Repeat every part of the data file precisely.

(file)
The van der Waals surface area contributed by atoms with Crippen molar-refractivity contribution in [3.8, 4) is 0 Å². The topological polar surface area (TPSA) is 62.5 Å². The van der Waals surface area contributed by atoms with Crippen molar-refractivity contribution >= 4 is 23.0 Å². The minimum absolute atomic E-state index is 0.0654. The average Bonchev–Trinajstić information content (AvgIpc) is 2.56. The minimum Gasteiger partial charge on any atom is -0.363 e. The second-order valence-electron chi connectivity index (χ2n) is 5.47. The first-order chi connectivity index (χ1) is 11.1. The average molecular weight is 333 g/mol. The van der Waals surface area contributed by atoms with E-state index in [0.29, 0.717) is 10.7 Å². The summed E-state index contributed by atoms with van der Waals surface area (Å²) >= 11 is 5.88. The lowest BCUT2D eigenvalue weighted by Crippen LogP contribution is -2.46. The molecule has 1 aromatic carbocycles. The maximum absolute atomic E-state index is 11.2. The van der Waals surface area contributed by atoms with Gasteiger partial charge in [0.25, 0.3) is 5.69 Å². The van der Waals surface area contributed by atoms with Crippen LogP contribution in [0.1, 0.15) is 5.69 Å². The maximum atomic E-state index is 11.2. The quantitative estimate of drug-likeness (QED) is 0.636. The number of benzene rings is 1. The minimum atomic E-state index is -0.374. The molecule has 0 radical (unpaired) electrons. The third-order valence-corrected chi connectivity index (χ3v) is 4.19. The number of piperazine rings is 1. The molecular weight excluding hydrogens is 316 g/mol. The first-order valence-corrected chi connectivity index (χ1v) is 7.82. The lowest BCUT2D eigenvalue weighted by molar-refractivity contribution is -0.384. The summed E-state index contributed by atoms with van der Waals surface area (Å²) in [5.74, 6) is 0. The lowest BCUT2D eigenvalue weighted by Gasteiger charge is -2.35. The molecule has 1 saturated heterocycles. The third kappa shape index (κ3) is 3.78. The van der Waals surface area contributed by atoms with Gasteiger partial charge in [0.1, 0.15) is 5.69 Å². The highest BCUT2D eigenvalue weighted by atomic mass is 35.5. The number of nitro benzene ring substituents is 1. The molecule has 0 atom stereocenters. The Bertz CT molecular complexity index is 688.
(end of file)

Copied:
The van der Waals surface area contributed by atoms with Crippen molar-refractivity contribution in [3.8, 4) is 0 Å². The topological polar surface area (TPSA) is 62.5 Å². The van der Waals surface area contributed by atoms with Crippen molar-refractivity contribution >= 4 is 23.0 Å². The minimum absolute atomic E-state index is 0.0654. The average Bonchev–Trinajstić information content (AvgIpc) is 2.56. The minimum Gasteiger partial charge on any atom is -0.363 e. The second-order valence-electron chi connectivity index (χ2n) is 5.47. The first-order chi connectivity index (χ1) is 11.1. The average molecular weight is 333 g/mol. The van der Waals surface area contributed by atoms with E-state index in [0.29, 0.717) is 10.7 Å². The summed E-state index contributed by atoms with van der Waals surface area (Å²) >= 11 is 5.88. The lowest BCUT2D eigenvalue weighted by Crippen LogP contribution is -2.46. The molecule has 1 aromatic carbocycles. The maximum absolute atomic E-state index is 11.2. The van der Waals surface area contributed by atoms with Gasteiger partial charge in [0.25, 0.3) is 5.69 Å². The van der Waals surface area contributed by atoms with Crippen LogP contribution in [0.1, 0.15) is 5.69 Å². The maximum atomic E-state index is 11.2. The quantitative estimate of drug-likeness (QED) is 0.636. The number of benzene rings is 1. The minimum atomic E-state index is -0.374. The molecule has 0 radical (unpaired) electrons. The third-order valence-corrected chi connectivity index (χ3v) is 4.19. The number of piperazine rings is 1. The molecular weight excluding hydrogens is 316 g/mol. The first-order valence-corrected chi connectivity index (χ1v) is 7.82. The lowest BCUT2D eigenvalue weighted by molar-refractivity contribution is -0.384. The summed E-state index contributed by atoms with van der Waals surface area (Å²) in [5.74, 6) is 0. The lowest BCUT2D eigenvalue weighted by Gasteiger charge is -2.35. The molecule has 1 saturated heterocycles. The third kappa shape index (κ3) is 3.78. The van der Waals surface area contributed by atoms with Gasteiger partial charge in [0.1, 0.15) is 5.69 Å². The highest BCUT2D eigenvalue weighted by atomic mass is 35.5. The number of nitro benzene ring substituents is 1. The molecule has 0 atom stereocenters. The Bertz CT molecular complexity index is 688.